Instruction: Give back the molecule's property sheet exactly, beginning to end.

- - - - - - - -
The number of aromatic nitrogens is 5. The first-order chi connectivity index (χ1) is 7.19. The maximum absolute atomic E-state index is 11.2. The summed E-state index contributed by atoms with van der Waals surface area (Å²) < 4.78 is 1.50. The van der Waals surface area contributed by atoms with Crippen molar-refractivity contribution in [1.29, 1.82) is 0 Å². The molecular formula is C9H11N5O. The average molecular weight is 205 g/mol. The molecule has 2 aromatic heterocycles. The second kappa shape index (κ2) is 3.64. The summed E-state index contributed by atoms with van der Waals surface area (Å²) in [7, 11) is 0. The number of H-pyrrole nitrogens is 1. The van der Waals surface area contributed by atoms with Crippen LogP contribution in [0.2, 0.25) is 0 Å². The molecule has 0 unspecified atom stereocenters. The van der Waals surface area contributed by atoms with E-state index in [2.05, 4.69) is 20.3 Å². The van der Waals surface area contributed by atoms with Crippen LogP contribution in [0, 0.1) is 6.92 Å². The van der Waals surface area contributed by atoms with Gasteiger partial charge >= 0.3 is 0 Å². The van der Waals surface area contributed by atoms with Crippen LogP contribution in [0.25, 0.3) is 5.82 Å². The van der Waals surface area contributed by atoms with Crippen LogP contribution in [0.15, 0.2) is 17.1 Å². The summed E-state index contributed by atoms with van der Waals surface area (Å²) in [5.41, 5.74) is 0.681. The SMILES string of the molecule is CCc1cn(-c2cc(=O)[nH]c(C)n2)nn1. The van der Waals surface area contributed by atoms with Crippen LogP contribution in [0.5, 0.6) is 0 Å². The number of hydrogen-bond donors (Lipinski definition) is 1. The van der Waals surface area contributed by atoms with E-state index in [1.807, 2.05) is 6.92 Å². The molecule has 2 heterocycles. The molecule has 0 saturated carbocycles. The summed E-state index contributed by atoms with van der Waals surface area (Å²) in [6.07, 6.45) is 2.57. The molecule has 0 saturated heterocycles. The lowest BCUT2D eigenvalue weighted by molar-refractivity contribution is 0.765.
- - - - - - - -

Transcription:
The number of aromatic nitrogens is 5. The first-order chi connectivity index (χ1) is 7.19. The maximum absolute atomic E-state index is 11.2. The summed E-state index contributed by atoms with van der Waals surface area (Å²) < 4.78 is 1.50. The van der Waals surface area contributed by atoms with Crippen molar-refractivity contribution in [1.29, 1.82) is 0 Å². The molecular formula is C9H11N5O. The average molecular weight is 205 g/mol. The molecule has 2 aromatic heterocycles. The second kappa shape index (κ2) is 3.64. The summed E-state index contributed by atoms with van der Waals surface area (Å²) in [7, 11) is 0. The number of H-pyrrole nitrogens is 1. The van der Waals surface area contributed by atoms with Crippen LogP contribution in [0.2, 0.25) is 0 Å². The molecule has 0 unspecified atom stereocenters. The van der Waals surface area contributed by atoms with E-state index in [2.05, 4.69) is 20.3 Å². The van der Waals surface area contributed by atoms with Crippen LogP contribution in [0, 0.1) is 6.92 Å². The van der Waals surface area contributed by atoms with Gasteiger partial charge >= 0.3 is 0 Å². The van der Waals surface area contributed by atoms with Crippen LogP contribution in [0.25, 0.3) is 5.82 Å². The van der Waals surface area contributed by atoms with Crippen LogP contribution in [0.15, 0.2) is 17.1 Å². The summed E-state index contributed by atoms with van der Waals surface area (Å²) in [5.41, 5.74) is 0.681. The SMILES string of the molecule is CCc1cn(-c2cc(=O)[nH]c(C)n2)nn1. The van der Waals surface area contributed by atoms with Crippen LogP contribution in [0.5, 0.6) is 0 Å². The number of hydrogen-bond donors (Lipinski definition) is 1. The van der Waals surface area contributed by atoms with E-state index in [1.807, 2.05) is 6.92 Å². The molecule has 2 heterocycles. The molecule has 0 saturated carbocycles. The summed E-state index contributed by atoms with van der Waals surface area (Å²) in [6.07, 6.45) is 2.57. The molecule has 0 saturated heterocycles. The lowest BCUT2D eigenvalue weighted by molar-refractivity contribution is 0.765.